PVC is essential to Allianz Riviera’s roofing: PVC tensile fabric covers the wooden frame, and PVC profiles keep photovoltaic panels on the roof in place. The architects explained that extenstive use of PVC enabled state-of-the-art design with environmental stewardship. The transparent PVC tensile fabric membrane for the façade, which lets daylight pass through, makes the building appear open and inviting, and PVC was chosen for the roof for its acoustic qualities. PVC was also chosen as it is long-lasting and recyclable, meaning that it contributed to the stadium being a positive energy building, and one of the first to bear the EnergyPlus label.

Ghelamco Arena – Gent, Belgium

Architects chose 1.5mm thick PVC membrane for the 13,000 mroof that covers the Ghelamco Arena, also known as Arteveldestadion. The roof has a positive influence on the climate inside the arena, as it allows daylight to filter through while reflecting sunlight. The PVC membrane is also future-proof: it allows for a future installation of photovoltaic panels, and because of the high reflection of the membrane, the PVC will add 4% to the power output of the panels. The stadium is home of football club K.A.A. Gent.

Speed Skating Stadium – Inzell, Germany

In 2019, the Bavarian town of Inzell hosted the World Single Distant Speed Skating Championships. To create the world-class conditions required for this competitive event, the existing outdoor speed-skating track was upgraded with the construction of a high-performance, intelligent roof structure.

Designed with the interior climate concept in mind, the arena’s roof that is fitted with a PVC membrane stretched between the lower cords of the ten-meter high timber and steel trusses, ensures efficient, economic and sustainable day-today operations of the ice track.

The function of this PVC membrane is to reflect the ice’s own cold thermal radiation back onto the speed track to maintain the low temperature of the ice surface. Simultaneously, the PVC membrane maximises the quantity of diffuse daylight that streams into the stadium through the roof’s 17 large north-facing skylights.

Image courtesy of the European Council of Vinyl Manufacturers.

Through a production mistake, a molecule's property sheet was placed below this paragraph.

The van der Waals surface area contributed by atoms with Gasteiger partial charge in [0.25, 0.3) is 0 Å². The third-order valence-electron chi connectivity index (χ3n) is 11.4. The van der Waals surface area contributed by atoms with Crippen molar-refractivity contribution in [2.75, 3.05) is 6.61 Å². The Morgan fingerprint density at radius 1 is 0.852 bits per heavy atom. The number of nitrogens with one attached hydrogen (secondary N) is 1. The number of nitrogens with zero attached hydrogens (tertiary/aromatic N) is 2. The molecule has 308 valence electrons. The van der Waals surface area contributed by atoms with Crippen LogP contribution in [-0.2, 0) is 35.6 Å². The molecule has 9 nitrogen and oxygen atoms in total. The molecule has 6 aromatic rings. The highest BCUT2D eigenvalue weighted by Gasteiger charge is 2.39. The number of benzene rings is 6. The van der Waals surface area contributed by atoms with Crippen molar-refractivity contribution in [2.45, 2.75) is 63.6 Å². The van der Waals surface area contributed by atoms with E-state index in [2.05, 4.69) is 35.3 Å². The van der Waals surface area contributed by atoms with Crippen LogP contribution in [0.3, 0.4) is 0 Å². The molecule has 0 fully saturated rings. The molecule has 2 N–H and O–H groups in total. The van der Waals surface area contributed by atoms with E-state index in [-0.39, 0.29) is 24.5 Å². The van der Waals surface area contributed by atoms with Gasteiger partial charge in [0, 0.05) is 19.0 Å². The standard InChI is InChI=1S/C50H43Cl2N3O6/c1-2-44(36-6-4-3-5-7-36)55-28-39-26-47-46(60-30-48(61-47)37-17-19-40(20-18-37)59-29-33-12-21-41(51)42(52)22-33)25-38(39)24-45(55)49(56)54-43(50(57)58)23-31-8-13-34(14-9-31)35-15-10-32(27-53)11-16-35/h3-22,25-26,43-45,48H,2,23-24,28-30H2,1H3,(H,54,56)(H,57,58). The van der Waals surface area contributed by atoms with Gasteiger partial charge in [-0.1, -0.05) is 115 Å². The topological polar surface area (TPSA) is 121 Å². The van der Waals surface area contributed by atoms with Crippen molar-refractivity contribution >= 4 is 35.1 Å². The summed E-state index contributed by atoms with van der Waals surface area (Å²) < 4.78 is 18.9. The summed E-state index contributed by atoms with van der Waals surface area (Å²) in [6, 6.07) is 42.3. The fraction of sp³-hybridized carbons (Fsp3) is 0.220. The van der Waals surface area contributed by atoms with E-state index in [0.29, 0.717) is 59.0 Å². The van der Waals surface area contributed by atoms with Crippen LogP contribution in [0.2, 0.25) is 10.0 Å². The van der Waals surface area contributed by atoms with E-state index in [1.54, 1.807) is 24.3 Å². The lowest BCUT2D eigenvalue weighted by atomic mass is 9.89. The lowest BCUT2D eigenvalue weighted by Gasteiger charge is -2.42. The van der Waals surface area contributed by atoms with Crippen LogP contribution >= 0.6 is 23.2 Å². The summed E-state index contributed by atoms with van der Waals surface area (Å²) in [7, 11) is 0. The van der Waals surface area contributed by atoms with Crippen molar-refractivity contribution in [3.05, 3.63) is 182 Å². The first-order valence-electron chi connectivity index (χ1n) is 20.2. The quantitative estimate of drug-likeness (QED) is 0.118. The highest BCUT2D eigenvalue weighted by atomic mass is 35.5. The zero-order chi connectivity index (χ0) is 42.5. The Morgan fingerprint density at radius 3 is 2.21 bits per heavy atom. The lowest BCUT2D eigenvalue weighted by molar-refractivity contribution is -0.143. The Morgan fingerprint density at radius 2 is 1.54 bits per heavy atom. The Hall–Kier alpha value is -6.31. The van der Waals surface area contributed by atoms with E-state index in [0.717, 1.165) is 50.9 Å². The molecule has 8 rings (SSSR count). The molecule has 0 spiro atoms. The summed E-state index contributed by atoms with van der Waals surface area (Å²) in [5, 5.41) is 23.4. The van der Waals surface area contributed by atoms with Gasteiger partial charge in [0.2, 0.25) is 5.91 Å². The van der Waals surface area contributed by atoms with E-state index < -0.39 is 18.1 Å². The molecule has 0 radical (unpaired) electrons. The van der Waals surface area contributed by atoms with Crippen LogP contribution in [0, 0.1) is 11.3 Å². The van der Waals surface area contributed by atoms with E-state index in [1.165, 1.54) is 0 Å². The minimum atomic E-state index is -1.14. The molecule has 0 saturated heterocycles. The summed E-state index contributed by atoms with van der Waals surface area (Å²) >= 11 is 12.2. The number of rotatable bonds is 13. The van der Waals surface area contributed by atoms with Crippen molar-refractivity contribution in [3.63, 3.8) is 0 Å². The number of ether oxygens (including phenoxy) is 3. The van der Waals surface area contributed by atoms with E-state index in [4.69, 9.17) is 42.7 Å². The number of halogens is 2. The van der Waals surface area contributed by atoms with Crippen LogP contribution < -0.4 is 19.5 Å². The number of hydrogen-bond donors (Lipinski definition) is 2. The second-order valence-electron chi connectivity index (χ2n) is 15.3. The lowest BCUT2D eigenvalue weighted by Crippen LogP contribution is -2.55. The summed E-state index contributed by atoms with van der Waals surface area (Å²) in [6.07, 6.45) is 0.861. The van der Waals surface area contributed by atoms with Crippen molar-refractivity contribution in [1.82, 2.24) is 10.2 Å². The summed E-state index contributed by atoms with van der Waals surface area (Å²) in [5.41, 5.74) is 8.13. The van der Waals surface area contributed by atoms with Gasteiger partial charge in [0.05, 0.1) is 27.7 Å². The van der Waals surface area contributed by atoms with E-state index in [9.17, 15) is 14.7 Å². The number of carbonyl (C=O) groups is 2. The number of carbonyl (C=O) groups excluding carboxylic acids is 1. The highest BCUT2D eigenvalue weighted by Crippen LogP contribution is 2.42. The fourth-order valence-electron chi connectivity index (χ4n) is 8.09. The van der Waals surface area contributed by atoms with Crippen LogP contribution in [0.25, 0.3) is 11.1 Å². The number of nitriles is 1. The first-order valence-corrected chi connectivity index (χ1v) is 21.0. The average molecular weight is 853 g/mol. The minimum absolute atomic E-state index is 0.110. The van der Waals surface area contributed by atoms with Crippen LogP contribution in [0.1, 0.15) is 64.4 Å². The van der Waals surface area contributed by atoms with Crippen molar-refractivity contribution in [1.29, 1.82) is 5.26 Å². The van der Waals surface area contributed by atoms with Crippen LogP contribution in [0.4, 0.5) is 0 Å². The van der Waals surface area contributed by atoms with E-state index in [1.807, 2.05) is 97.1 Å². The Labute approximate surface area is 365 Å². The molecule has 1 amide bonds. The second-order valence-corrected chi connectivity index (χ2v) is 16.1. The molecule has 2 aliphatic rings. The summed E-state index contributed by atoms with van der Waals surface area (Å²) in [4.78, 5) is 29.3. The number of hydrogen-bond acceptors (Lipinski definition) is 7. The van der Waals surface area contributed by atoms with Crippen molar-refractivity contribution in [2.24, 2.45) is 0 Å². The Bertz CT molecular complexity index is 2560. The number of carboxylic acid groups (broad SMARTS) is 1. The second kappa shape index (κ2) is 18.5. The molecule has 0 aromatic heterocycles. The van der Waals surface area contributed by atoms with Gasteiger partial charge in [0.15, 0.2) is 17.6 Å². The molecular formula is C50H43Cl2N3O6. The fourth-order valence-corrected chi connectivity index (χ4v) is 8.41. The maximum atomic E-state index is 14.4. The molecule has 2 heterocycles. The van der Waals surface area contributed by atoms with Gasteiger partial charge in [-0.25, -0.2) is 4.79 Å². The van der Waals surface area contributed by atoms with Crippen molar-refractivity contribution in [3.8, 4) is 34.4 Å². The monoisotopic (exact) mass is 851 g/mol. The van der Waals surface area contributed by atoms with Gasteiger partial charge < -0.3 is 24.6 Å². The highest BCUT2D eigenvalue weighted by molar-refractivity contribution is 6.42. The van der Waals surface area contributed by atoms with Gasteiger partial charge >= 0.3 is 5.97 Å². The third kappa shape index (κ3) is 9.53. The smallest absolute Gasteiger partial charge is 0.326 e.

Mercedes-Benz Arena Stuttgart – Stuttgart, Germany

Now called Mercedes-Benz Arena, the original Neckarstadion was built in 1933 and renovated in 1993. One of the most important parts of the refurbishing was the addition of a 28,000 m2 PVC-coated polyester roofing membrane suspended from an aesthetic steel frame that runs around the entire arena. This covers the grandstands completely and gives the stadium its significance.

In 2009 conversion into a football-only facility begun, which was finished two years later. For the retrofit, the athletic field was removed, the lawn lowered by 1.3 m and two new grandstands were constructed and placed closer to the pitch. To cover the new seating area, the already impressive roof was expanded by 6,000 m2. Now, 34,000 m2 of vinyl roofing help make Mercedes-Benz Arena a worldclass stadium for VfB Stuttgart Bundesliga and German national team matches.

The image “2011-10-29_VfB-Stuttgart4” by Ungry Young Man is licensed under CC BY 2.0.

Volksparkstadion – Hamburg, Germany

Volksparkstadion has a capacity of 51,000 – 57,000 for international matches, concerts and other sporting events. It was rebuilt in 2000, featuring a light, cable-suspended 35,000 m2 PVC membrane roof. Held up by huge pylons, it covers the entire seating and standing area.

Levante Stadium – Valencia, Spain

The newly renovated Ciutat de Valencia stadium is now one of the most modern stadiums in the Spanish league. First built in 1969, the stadium can receive up to 26,354 visitors and is home to Levante UD football club. As part of a project to renovate and upgrade the stadium, the building has been completely covered with a PVC coated polyester tensile roof structure.

Image courtesy of the European Council of Vinyl Manufacturers.

Learn more about PVC in stadiums in our leaflet: Vinyl in European Stadiums.